Senator Farhatullah Babar said that running with hares and hunting with hounds can not constitute as a policy of the State. Threat from non-State actors that are even protected by the State should have been discouraged in the policy. This major threat perception has not been dealt with in the NISP. He said that the split policy is not that of the political Governments but that which has been adopted by the State institutions overtime. He said that there exists a disconnect between the civil society, political society and the security apparatus. This disconnect should be acknowledged before it can be addressed. He said that the Interior Minister has been on record on the floor of the Senate that there exists a disconnect in the civil and the military but the policy created under his Ministry does not acknowledge it. He said that the policy appears to be a hastily-done document, at places copying sentences and phrases from various documents such as the US Patriot Act and the US National Security Policy. He said that media is a powerful actor in developing the narrative, an aspect which has not been covered under the NISP. For Border management, while the policy mentions NACTA, Interior Ministry and SAFRON as the key institutions charged with this, the Foreign Office is conspicuous by its absence from the list. He said the most worrisome aspect in the NISP is the way the role of the ISI has been defined, as mentioned on page 76 of the NISP, which says that law enforcement constitutes one of the functions of the ISI. He questioned how law enforcement is a role of the ISI when the ISI's functions itself are not governed under a law. The role of the ISI is intelligence gathering only, he added.


Mr. Farooq Sattar, MNA, Parliamentary Leader of the MQM in the National Assembly, said that the country is in a race against time against those elements that wish to impose their version of religion on the majority of the population. He said that radicalisation of the State and Society of Pakistan is the biggest problem and the root cause of crises facing the country. However, he lamented, that there exists no uniformity of view on this root cause, which is essential for finding a unanimous solution. Without de-radicalising the State and Society, and without ownership of all segments, no policy will work in this respect. This lack of clarity has led to a scenario in which the world capitals are questioning whether Pakistan is a successful or a failed State. He said that the NISP should indeed be Pakistan's National Security Policy.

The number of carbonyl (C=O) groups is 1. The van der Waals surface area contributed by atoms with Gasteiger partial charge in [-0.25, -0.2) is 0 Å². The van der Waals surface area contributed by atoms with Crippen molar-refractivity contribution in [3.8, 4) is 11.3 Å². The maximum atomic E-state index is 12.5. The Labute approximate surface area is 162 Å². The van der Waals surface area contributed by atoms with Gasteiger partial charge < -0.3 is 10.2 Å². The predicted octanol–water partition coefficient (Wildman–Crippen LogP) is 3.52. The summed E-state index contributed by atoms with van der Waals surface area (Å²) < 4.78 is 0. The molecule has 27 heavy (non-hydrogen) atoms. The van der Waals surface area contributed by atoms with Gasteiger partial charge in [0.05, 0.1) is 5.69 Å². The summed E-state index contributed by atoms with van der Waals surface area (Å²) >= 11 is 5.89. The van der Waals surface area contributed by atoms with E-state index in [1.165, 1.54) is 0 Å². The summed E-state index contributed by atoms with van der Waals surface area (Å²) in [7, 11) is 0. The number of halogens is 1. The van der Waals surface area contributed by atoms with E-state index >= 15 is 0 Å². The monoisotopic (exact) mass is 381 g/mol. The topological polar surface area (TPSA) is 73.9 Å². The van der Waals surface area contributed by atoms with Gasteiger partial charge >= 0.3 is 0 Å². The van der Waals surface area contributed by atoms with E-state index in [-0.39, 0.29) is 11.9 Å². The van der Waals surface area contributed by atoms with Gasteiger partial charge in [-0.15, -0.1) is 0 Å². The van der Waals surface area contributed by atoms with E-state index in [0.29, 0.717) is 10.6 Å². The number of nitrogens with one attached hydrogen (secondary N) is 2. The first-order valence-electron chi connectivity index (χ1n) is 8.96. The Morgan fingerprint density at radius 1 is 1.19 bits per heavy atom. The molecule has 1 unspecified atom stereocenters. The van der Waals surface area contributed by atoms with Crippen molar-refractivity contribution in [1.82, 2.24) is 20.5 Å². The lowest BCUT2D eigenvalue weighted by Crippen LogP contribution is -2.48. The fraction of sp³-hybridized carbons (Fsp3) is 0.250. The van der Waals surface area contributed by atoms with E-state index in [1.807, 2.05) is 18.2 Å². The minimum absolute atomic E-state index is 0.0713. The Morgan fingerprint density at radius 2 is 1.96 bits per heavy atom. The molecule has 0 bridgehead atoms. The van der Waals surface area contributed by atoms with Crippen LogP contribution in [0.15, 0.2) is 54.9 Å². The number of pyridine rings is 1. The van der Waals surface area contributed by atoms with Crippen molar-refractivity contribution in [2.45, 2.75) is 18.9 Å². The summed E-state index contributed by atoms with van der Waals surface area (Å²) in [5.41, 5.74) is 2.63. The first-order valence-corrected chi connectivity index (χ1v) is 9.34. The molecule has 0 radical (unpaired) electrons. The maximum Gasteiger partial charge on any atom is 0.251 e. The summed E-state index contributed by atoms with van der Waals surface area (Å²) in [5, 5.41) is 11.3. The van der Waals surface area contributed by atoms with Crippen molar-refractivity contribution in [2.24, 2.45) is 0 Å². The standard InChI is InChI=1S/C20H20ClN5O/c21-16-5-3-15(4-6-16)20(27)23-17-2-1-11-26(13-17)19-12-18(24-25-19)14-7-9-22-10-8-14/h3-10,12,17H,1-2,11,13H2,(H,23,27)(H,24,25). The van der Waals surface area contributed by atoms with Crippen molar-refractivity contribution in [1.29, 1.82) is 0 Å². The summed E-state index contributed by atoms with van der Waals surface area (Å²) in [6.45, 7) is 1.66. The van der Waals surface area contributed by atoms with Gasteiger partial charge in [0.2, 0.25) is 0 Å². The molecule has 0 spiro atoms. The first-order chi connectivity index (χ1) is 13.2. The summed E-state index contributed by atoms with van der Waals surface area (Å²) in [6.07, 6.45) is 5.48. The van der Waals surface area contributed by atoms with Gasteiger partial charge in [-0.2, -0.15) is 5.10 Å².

Opening the Forum, Ms. Aasiya Riaz, Joint Director PILDAT, said that Pakistan has unveiled its first ever National Internal Security Policy (NISP) after 67 years of its existence. The NISP was presented in the National Assembly on February 26, 2014 after the approval of Federal Cabinet. Being the first-ever policy of its kind in the country, the NISP is worth analysing at all relevant forums in the country. She said that PILDAT has organized the Forum for MPs and Political Parties so as to provide a critical analysis of the NISP for the benefit of Parliamentarians, who have to engage not just in policy analysis but find effective means to oversee the implementation of the policy both in the short and the long-term. She said that PILDAT believes that now that a policy is in place, the critical question is that of the need for a review and oversight mechanism in place for the policy. She raised questions such as what is the role of the CCNS in oversight of implementation of the NISP. Is the Government planning on presenting a periodic review of the implementation of the NISP and present it to the Parliament? She presented the example of the UK Government's annual report on Strategic Defence and Security Review in this regard. She also drew the attention of Parliamentarians to the question on the role of the Parliament in overseeing implementation of the NISP. Would a special body like that of the Parliamentary Committee on National Security be put in place to oversee the implementation? Again, drawing on the UK example, she shared that in the UK Parliament, for instance, when the first National Security Policy of the UK Government was launched in October 2010, a special Joint Committee of the UK Parliament on National Security Strategy was formed as a Committee of both Houses of the UK Parliament to consider the UK National Security Strategy. The Committee brings together 22 members of both the House of Commons and the House of Lords, including the chairs of the relevant Commons departmental select committees to consider the National Security Strategy.

A large number of Parliamentary representatives of leading political parties, academics, citizens groups and media representatives participated in the discussion at the Forum.

A Discussion Paper, titled the National Internal Security Policy - An Analysis, commissioned by PILDAT and authored by Mr. Saleem Safi, was also unveiled at the Forum.